livni rice 298.
(photo credit: AP)
In a meeting late Monday evening, Foreign Minister Tzipi Livni made headway in reopening dialogue with Palestinian Authority President Mahmoud Abbas.
Livni said the meeting was "positive" and focused both on "immediate" and more long-term issue.
"It is agreed upon and clear that the process in which we find ourselves, is a bilateral process and will be based on the road map," Livni said following her meeting with Abbas.
More than anything the meeting Monday night signaled the possibility of renewed dialogue.
"I don't see this as one meeting and each side checks off a box and goes home," Livni said. "The idea is to establish a permanent channel of dialogue."
Regarding the long-awaited release of IDF Cpl. Gilad Shalit, captured by Hamas in June, there seemed to be little concrete progress.
"From our perspective, of course the demand to release Gilad Shalit is critical, and it should happen immediately," Livni said. And though it may not be as urgent for the Palestinians, Livni said Abbas is "partner to it."
At an earlier meeting Monday between Livni and Secretary of State Condoleezza Rice, Rice said both the prisoners in Lebanon and the Palestinian territories "should be released unconditionally," according to the Associated Press.
Asked about an offer from Gen. Michel Aoun to provide his good offices for the release of the Israeli and Lebanese soldiers, Stephane Dujarric, spokesman for UN Secretary- General Kofi Annan, noted that Annan's "efforts remain focused on supporting the work of his facilitator."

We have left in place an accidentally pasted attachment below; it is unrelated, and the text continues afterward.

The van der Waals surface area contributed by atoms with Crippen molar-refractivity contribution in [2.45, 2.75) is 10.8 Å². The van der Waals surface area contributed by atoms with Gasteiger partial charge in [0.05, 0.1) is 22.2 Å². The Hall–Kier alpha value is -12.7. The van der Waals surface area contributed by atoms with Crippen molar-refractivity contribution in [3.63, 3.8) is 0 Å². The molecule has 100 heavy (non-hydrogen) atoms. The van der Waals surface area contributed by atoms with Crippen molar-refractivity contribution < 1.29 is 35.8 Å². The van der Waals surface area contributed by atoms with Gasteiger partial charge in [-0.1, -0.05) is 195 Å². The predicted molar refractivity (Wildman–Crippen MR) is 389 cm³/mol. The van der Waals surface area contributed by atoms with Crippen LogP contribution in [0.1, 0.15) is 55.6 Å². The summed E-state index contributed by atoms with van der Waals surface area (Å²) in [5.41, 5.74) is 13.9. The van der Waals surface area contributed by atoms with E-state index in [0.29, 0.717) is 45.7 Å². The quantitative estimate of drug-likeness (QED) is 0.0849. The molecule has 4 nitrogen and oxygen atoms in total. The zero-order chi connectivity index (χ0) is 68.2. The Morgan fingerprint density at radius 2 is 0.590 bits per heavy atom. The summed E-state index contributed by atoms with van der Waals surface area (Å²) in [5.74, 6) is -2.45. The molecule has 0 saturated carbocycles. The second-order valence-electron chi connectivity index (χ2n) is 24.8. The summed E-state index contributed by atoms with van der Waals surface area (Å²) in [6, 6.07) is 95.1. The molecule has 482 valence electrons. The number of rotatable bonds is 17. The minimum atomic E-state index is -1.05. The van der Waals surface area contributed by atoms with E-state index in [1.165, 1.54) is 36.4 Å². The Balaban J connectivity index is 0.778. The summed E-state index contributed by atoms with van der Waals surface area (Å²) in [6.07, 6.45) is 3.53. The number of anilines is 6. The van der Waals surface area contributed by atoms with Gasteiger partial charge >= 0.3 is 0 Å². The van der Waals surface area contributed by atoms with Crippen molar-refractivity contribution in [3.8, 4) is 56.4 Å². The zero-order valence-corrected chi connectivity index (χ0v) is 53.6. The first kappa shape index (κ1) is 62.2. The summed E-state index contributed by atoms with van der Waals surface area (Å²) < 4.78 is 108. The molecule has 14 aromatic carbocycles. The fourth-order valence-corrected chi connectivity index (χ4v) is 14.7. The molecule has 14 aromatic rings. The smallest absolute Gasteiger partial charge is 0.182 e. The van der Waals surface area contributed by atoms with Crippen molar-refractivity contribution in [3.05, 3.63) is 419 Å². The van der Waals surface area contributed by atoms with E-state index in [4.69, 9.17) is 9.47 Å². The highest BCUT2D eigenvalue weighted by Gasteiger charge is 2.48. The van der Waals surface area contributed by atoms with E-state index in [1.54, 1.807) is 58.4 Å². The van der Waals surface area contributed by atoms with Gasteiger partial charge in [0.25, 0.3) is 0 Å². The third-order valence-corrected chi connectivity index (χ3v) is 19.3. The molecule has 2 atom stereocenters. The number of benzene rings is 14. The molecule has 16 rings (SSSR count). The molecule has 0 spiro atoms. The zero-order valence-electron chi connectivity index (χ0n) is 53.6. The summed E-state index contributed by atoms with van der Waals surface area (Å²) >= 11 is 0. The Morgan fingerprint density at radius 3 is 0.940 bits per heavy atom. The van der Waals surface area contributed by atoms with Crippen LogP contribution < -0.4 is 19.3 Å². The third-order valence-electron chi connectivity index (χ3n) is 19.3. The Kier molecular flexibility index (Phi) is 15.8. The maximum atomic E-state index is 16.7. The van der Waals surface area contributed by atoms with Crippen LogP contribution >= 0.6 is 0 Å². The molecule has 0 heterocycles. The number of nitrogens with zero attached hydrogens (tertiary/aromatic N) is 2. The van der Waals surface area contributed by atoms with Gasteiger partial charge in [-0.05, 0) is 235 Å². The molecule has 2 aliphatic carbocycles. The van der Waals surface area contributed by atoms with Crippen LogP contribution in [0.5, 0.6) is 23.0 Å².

Annan appointed a "facilitator" last week to assist in the release of Israeli and Lebanese prisoners.
For that facilitator, who remains anonymous, to be effective, the spokesman said Annan wants his work to be "as much below the radar as possible."
Dujarric said the facilitator's work was focused on the Israel-Lebanon prisoner issues, although it should not, he said, be read as a lack of concern for the other prisoners, namely Shalit and Palestinian prisoners.
Regarding the formation of a unity government with Hamas, Livni said she didn't "deal with the question of the creation of coalitions, especially when they are not in Israel."
Livni stressed the importance that the Palestinians and the international community stand behind Israel's demands. The three demands are that the Palestinian Authority must recognize Israel's right to exist, act against terrorism and accept previous agreements.
"From our perspective, it is a process of demands that will allow us to return to the point we were at," Livni said. "Because basically Hamas wants to return Israel to where we were in '47, which is not acceptable to us nor to the international community."
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